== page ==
Chromalloy breaks ground at a new $5 million ceramic core production facility

April 7, 2011

A new 40,000 square foot ceramic core facility is being built next to Chromalloy Castings’s newly operational $30 million aerospace components foundry in Tampa, Florida, USA.

The ceramic core facility will be built in 2011 and be online by the first quarter of 2012. The company’s new 150,000 square foot investment casting foundry in Tampa, Chromalloy Castings, was unveiled in December 2010 and is fully online. The foundry expanded the company’s casting capability to pour up to one million pounds of superalloy turbine components and parts for aerospace, aero-derivative and industrial gas turbine engines.

Ceramic cores are utilised in the investment casting process to form complex cooling passages within the components, which are necessary to operate effectively in the hot and highly stressed sections of gas turbine engines.

“The new facility will supply the critical ceramic cores used to cast superalloy turbine engine vanes and blades,” said Armand F. Lauzon, Jr., President. “Being co-located with the foundry, it will help us to serve our customers with even stronger production times.”

Florida Governor Rick Scott joined Chromalloy officials and employees as the company broke ground on the new production facility. “This is an important day for Chromalloy, Tampa Bay and the State of Florida,” said Lauzon. “We are pleased to be a vital member of the community with a new world-class foundry, and now a new companion core production facility that will help us better serve our customers worldwide.”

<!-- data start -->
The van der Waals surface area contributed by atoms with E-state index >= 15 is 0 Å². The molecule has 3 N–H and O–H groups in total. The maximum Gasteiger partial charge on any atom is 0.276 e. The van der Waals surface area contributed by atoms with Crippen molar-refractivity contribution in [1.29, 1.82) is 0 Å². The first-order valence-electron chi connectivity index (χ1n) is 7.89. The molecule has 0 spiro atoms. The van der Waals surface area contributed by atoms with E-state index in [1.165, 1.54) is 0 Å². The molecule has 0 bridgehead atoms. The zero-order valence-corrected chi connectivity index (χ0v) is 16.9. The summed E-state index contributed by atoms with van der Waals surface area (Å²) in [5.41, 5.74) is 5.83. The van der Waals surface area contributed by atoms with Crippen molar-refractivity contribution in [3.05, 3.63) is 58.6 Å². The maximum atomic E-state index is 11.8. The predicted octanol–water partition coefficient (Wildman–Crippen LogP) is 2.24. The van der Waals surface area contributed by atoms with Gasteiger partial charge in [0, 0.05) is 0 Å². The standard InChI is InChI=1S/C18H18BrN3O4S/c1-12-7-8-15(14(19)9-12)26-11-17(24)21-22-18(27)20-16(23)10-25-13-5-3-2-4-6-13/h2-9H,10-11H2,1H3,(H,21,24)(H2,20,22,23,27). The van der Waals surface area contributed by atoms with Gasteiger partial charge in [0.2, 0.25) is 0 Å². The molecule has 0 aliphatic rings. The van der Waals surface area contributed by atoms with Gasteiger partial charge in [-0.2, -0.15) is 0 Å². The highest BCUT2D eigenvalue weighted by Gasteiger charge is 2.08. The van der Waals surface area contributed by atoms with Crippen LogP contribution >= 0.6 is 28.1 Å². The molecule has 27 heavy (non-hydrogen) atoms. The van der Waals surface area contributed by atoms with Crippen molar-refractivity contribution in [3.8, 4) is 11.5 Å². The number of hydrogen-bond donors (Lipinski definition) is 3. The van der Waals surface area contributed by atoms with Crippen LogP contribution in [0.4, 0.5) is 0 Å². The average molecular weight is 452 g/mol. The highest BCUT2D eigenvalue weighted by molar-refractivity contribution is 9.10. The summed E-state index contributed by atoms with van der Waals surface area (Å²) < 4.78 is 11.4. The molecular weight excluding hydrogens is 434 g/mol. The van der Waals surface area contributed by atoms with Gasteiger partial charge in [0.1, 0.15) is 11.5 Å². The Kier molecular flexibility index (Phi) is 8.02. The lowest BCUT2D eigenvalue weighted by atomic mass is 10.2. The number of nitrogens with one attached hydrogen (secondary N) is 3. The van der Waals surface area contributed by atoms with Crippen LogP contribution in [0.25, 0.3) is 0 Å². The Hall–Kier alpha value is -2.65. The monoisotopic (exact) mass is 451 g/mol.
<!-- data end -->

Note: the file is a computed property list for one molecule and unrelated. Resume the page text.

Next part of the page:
Chromalloy’s parent company, Sequa Corporation, has corporate headquarters in Tampa. The company also operates a joint venture company, BELAC LLC, in nearby Oldsmar, Florida, also in the Tampa Bay area. BELAC is a producer of turbine engine components for aerospace turbines.

The company, with 52 locations worldwide, casts components for the “hot section” or critical gas path of the engine, for the entire range of jet aircraft engines as well as marine, aero-derivative and heavy frame industrial turbines, including the largest and most complex turbine blades and vanes for power generation engines (IGT).      

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